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EYA’s Master Developer: We Already Have ‘Letters of Intent’

EVAN GOLDMAN, EYA’s master developer for the 10.3-acre West End project, spelled out his team’s plans for the site to the City’s Campus Coordination group last Friday. He did the same for the Economic Development Authority Tuesday. (Photo: News-Press)

At meetings of the Falls Church Campus Coordinating Committee and Economic Development Authority in the past week, Evan Goldman, the chief master plan coordinator for EYA, Inc., the team chosen by the F.C. City Council to develop the 10.3-acre West End commercial site on the grounds of George Mason High School, announced that his company is already in negotiations with five entities on “letters of intent” to build on the site, having secured two already.

“I have been in on 12 Falls Church project-related meetings today,” Goldman told the EDA board at its monthly meeting Tuesday night. “This is a very cool, exciting project.”

That’s putting it mildly from the standpoint of what he, and his counterparts from PN Hoffman and Regency chosen to build the $500 million project, have presented to date, and with the ink barely dry on the preliminary $44.5 million 99-year lease agreement with the City to light up the site in a big way, he’s already lining up the first of the new businesses: the grocery store, the hotel, the music venue, the music school and the senior living apartments.

A mood of excitement pervaded both the Coordinating Committee (the City’s team of representatives from its City Council, School Board and City staff) meeting last Friday morning and the EDA Tuesday night.

Work on the project is still over two years away, following the construction and occupancy of an all-new George Mason High School complex just to the west of the location, but according to Goldman, no time will be wasted getting to work on the construction of the buildings, including ones topping 15 stories, on Phase 1 of a two-phase process.

He said that experience has taught his company, citing its work on the Pike and Rose project in Bethesda and Santana Project in San Jose, California, that making a big splash in the first phase of a big project is a key to its success.

So work on all the buildings in the first phase here will begin simultaneously once the “go” sign is given, prospectively in the beginning of 2021. (The school construction, if all goes according to plan, will commence next May 2019 and be completed within a year and a half by December 2020. The current school will then be demolished, and that ground cleared for the economic development portion to commence in early 2021).

The first challenges to be met will be to address the varied elevations on the land, to work on optimizing the site’s access to the West Falls Church Metro station, and to establish with the grocery store right at the intersection of W. Broad and Haycock Road the site for frequent visits by shoppers.

Another early key is interface with the new high school, and this involves at least two major things, the prospect of a parking deck with shared parking for use by residents and shoppers at the site, and by the school, especially for big events.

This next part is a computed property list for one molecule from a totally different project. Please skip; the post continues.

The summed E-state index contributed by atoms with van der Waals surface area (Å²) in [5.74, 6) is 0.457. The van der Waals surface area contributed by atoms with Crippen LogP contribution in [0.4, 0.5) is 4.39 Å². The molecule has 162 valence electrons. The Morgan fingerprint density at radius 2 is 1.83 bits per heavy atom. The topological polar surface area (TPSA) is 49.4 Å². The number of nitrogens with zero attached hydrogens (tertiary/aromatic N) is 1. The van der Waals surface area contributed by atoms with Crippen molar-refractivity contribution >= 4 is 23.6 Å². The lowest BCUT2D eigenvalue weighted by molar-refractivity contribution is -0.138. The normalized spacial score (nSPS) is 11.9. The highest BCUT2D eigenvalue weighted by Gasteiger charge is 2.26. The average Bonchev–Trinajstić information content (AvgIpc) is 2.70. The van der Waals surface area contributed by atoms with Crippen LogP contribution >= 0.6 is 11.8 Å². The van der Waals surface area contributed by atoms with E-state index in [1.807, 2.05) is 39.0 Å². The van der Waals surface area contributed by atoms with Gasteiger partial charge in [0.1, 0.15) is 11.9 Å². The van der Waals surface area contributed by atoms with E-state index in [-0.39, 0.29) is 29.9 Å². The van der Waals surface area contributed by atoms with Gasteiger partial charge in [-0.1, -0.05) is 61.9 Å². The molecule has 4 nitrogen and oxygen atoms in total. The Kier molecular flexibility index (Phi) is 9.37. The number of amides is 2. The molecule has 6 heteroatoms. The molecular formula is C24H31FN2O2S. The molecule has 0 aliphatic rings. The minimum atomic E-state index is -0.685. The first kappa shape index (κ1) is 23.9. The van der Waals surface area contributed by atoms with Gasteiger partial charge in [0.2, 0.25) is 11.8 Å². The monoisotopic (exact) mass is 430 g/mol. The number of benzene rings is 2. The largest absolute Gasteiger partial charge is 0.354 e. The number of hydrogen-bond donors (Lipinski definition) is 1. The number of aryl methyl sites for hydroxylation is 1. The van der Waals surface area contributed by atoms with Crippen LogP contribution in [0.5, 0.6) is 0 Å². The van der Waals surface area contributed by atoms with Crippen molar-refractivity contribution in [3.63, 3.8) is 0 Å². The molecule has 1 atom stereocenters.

The plan will be to optimize the retail in the first phase, to include a civic building with a music venue with a capacity of 500 adjacent a hotel that can use the venue for special events.

It is no accident that the proposed music venue, and music school, are planned to be located close to where the auditorium and black box theater spaces are set to go in the new high school.

Goldman said this is planned to enable a series of special events, such as a music festival, to be held in a proximate space. It will also be adjacent the wide boulevard that will run through the middle of the project with a full acre dedicated to a central park between traffic lanes running each direction.

Phase 1 will include the hotel with 150 rooms, 300 apartments, 240 condominiums, an office and a community building (housing the music venue), and the parking structure if it is agreed to go with that (the developers will pay the City an extra $5.3 million if this option is chosen).

Phase 1 will also serve as a buffer for the school from Phase 2, which will be office and condo buildings, with an option down the road for the City to reclaim a small portion of the land on Haycock Road.

EDA member and local developer Bob Young, who was on both review groups that evaluated the initial submissions and then the two finalists, said “This has been good to me from the very beginning, and these people can bring promises to reality to deliver a place. I couldn’t be more for it.”

Goldman said his team has also responded to the Virginia Tech proposal to redevelop its land adjacent the site with a plan that includes three or four academic and student/faculty housing buildings for a campus with a different focus than the one being planned for down by the Amazon HQ2 in Crystal City.

He said that his team also plans to respond to a request for proposals due next year from WMATA for its 25 acres at the West Falls Church Metro site, reiterating the vision of the boulevard in the middle of the project running from W. Broad through to the Metro station.

An article spelling out the overview for the project by Evan Jones, a Mason High student representative on the EDA, was published this week in the latest The Lasso Magazine, Mason’s student publication.